We also have to change how we view parking as an unalloyed good. We have to stop viewing the street in front of single family homes as an extension of their property. We have to abolish parking minimums. We have to stop being terrified of buildings that we can’t see over. We have to stop treating renters as lesser neighbors than homeowners. We have to figure out an affordable housing policy and also stop blindly labeling all development as gentrification. We have to stop incentivizing jobs that far from the city center and functionally inaccessible from transit. We have to stop fighting contemporary architecture as incompatible with existing buildings. We have to stop fighting alternative modes of transit. We have to stop treating living north of the Plaza as some kind of fad.

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Re: Restoring Residential Density

Post by smh » Fri Apr 05, 2019 10:04 am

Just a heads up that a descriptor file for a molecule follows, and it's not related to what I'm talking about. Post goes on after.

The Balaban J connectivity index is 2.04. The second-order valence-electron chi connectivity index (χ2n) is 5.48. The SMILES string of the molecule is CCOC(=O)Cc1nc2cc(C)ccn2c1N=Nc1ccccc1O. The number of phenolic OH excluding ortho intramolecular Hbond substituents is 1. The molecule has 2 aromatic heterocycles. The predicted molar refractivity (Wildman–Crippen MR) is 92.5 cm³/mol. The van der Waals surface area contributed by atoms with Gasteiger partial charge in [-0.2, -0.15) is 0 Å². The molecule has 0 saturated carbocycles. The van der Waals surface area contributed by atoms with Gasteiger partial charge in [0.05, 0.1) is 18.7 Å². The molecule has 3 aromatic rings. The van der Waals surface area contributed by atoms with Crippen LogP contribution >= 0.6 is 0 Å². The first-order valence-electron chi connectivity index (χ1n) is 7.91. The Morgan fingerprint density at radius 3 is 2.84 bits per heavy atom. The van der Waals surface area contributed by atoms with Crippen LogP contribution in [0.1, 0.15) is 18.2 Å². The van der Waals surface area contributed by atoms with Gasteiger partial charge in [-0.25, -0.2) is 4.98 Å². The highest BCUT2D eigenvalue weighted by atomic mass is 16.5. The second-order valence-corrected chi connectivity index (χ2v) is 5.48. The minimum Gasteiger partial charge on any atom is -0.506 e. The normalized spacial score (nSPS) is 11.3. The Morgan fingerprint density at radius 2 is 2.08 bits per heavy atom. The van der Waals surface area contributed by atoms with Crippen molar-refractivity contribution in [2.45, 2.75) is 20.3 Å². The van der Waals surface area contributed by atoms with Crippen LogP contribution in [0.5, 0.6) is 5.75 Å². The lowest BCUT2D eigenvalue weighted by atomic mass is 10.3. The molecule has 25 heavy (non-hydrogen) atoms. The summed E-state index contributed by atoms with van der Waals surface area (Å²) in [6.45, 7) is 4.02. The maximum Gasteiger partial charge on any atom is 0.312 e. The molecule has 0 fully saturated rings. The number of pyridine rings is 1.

So you're saying there's a chance

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Re: Restoring Residential Density

Post by tower » Fri Apr 05, 2019 10:34 am

flyingember wrote:
Thu Apr 04, 2019 4:44 pm
normalthings wrote:
Thu Apr 04, 2019 3:02 pm
I’m sure we could do 400k now with fewer rail lines as long as we make use of BRT, scooters/ebikes, and traditional bus.
I don't think it's impossible, just way harder than you would think without a train. It's the labor costs of busses. I don't have the time to dig up the numbers but I'll try to show the scale.

Let's say we take a street with a bus route serving 1000 people today, all transit dependent. If the route has 8 times an hour service (every 7.5 minutes) it will take 3 hours to move everyone by bus to work. I don't recall any bus route being this frequent today. MAX is every 10 so I'm skewing towards a transit only neighborhood.